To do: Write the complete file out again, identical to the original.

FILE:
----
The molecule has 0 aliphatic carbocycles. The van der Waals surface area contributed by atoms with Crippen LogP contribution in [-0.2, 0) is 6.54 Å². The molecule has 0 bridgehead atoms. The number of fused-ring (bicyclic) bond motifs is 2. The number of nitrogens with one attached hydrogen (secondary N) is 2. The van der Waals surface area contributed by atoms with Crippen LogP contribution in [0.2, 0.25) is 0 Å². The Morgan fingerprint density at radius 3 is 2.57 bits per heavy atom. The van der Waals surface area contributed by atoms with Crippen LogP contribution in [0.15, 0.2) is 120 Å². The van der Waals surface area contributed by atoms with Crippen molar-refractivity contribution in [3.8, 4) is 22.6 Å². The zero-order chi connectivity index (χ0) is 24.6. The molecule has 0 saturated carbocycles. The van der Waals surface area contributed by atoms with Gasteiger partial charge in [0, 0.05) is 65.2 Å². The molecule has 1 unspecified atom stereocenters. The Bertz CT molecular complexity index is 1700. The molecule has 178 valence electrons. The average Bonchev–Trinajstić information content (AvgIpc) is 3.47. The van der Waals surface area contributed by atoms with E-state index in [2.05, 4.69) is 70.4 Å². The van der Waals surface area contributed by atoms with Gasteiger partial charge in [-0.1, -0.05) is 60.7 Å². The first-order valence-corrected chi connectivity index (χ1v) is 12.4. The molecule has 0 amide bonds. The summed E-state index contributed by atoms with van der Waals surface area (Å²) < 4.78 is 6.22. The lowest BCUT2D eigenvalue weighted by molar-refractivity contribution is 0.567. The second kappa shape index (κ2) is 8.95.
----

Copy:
The molecule has 0 aliphatic carbocycles. The van der Waals surface area contributed by atoms with Crippen LogP contribution in [-0.2, 0) is 6.54 Å². The molecule has 0 bridgehead atoms. The number of fused-ring (bicyclic) bond motifs is 2. The number of nitrogens with one attached hydrogen (secondary N) is 2. The van der Waals surface area contributed by atoms with Crippen LogP contribution in [0.2, 0.25) is 0 Å². The Morgan fingerprint density at radius 3 is 2.57 bits per heavy atom. The van der Waals surface area contributed by atoms with Crippen LogP contribution in [0.15, 0.2) is 120 Å². The van der Waals surface area contributed by atoms with Crippen molar-refractivity contribution in [3.8, 4) is 22.6 Å². The zero-order chi connectivity index (χ0) is 24.6. The molecule has 0 saturated carbocycles. The van der Waals surface area contributed by atoms with Gasteiger partial charge in [0, 0.05) is 65.2 Å². The molecule has 1 unspecified atom stereocenters. The Bertz CT molecular complexity index is 1700. The molecule has 178 valence electrons. The average Bonchev–Trinajstić information content (AvgIpc) is 3.47. The van der Waals surface area contributed by atoms with E-state index in [2.05, 4.69) is 70.4 Å². The van der Waals surface area contributed by atoms with Gasteiger partial charge in [-0.1, -0.05) is 60.7 Å². The first-order valence-corrected chi connectivity index (χ1v) is 12.4. The molecule has 0 amide bonds. The summed E-state index contributed by atoms with van der Waals surface area (Å²) < 4.78 is 6.22. The lowest BCUT2D eigenvalue weighted by molar-refractivity contribution is 0.567. The second kappa shape index (κ2) is 8.95.